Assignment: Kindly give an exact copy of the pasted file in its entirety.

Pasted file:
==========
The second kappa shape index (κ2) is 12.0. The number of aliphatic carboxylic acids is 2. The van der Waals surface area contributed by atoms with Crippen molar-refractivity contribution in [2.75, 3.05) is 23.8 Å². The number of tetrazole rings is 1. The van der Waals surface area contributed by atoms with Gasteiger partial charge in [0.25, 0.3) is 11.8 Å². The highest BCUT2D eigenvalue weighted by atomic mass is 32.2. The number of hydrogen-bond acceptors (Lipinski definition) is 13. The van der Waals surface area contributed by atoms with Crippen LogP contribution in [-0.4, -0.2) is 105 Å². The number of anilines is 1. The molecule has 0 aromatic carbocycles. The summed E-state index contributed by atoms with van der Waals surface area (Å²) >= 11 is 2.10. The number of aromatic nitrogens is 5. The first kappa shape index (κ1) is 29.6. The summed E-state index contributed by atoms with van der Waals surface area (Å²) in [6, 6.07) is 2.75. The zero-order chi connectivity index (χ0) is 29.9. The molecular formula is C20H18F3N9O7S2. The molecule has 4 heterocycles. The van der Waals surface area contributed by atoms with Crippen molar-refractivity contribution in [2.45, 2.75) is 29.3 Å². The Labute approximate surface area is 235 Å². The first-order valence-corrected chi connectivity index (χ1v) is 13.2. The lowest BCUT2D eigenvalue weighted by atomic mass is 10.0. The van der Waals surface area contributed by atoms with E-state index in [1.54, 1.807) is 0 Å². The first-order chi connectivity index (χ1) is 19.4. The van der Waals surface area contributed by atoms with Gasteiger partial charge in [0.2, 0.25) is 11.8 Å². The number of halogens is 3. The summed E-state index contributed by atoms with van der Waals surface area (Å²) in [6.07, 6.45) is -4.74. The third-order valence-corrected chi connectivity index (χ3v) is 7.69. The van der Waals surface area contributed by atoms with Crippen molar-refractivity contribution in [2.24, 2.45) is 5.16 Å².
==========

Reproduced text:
The second kappa shape index (κ2) is 12.0. The number of aliphatic carboxylic acids is 2. The van der Waals surface area contributed by atoms with Crippen molar-refractivity contribution in [2.75, 3.05) is 23.8 Å². The number of tetrazole rings is 1. The van der Waals surface area contributed by atoms with Gasteiger partial charge in [0.25, 0.3) is 11.8 Å². The highest BCUT2D eigenvalue weighted by atomic mass is 32.2. The number of hydrogen-bond acceptors (Lipinski definition) is 13. The van der Waals surface area contributed by atoms with Crippen LogP contribution in [-0.4, -0.2) is 105 Å². The number of anilines is 1. The molecule has 0 aromatic carbocycles. The summed E-state index contributed by atoms with van der Waals surface area (Å²) >= 11 is 2.10. The number of aromatic nitrogens is 5. The first kappa shape index (κ1) is 29.6. The summed E-state index contributed by atoms with van der Waals surface area (Å²) in [6, 6.07) is 2.75. The zero-order chi connectivity index (χ0) is 29.9. The molecular formula is C20H18F3N9O7S2. The molecule has 4 heterocycles. The van der Waals surface area contributed by atoms with Crippen molar-refractivity contribution in [2.45, 2.75) is 29.3 Å². The Labute approximate surface area is 235 Å². The first-order valence-corrected chi connectivity index (χ1v) is 13.2. The lowest BCUT2D eigenvalue weighted by atomic mass is 10.0. The van der Waals surface area contributed by atoms with E-state index in [1.54, 1.807) is 0 Å². The first-order chi connectivity index (χ1) is 19.4. The van der Waals surface area contributed by atoms with Gasteiger partial charge in [0.2, 0.25) is 11.8 Å². The number of halogens is 3. The summed E-state index contributed by atoms with van der Waals surface area (Å²) in [6.07, 6.45) is -4.74. The third-order valence-corrected chi connectivity index (χ3v) is 7.69. The van der Waals surface area contributed by atoms with Crippen molar-refractivity contribution in [2.24, 2.45) is 5.16 Å².